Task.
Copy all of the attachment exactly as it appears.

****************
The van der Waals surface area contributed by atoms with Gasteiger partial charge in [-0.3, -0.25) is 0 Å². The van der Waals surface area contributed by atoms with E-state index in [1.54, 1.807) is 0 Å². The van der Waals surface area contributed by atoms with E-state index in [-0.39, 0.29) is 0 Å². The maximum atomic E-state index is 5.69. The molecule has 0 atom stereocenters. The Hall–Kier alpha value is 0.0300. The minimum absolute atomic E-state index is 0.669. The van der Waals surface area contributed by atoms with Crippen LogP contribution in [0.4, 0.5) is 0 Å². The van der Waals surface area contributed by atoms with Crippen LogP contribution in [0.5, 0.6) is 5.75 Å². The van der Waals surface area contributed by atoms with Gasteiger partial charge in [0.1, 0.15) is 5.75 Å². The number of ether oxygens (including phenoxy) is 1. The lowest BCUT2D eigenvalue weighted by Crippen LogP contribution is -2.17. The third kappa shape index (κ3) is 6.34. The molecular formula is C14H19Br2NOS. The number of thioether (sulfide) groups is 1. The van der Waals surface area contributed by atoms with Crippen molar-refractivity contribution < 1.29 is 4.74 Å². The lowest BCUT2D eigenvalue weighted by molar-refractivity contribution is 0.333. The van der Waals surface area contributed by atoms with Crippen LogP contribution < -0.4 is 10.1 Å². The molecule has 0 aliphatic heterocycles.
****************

The van der Waals surface area contributed by atoms with Gasteiger partial charge in [-0.3, -0.25) is 0 Å². The van der Waals surface area contributed by atoms with E-state index in [1.54, 1.807) is 0 Å². The van der Waals surface area contributed by atoms with E-state index in [-0.39, 0.29) is 0 Å². The maximum atomic E-state index is 5.69. The molecule has 0 atom stereocenters. The Hall–Kier alpha value is 0.0300. The minimum absolute atomic E-state index is 0.669. The van der Waals surface area contributed by atoms with Crippen LogP contribution in [0.4, 0.5) is 0 Å². The van der Waals surface area contributed by atoms with Crippen LogP contribution in [0.5, 0.6) is 5.75 Å². The van der Waals surface area contributed by atoms with Gasteiger partial charge in [0.1, 0.15) is 5.75 Å². The number of ether oxygens (including phenoxy) is 1. The lowest BCUT2D eigenvalue weighted by Crippen LogP contribution is -2.17. The third kappa shape index (κ3) is 6.34. The molecular formula is C14H19Br2NOS. The number of thioether (sulfide) groups is 1. The van der Waals surface area contributed by atoms with Crippen molar-refractivity contribution < 1.29 is 4.74 Å². The lowest BCUT2D eigenvalue weighted by molar-refractivity contribution is 0.333. The van der Waals surface area contributed by atoms with Crippen LogP contribution < -0.4 is 10.1 Å². The molecule has 0 aliphatic heterocycles.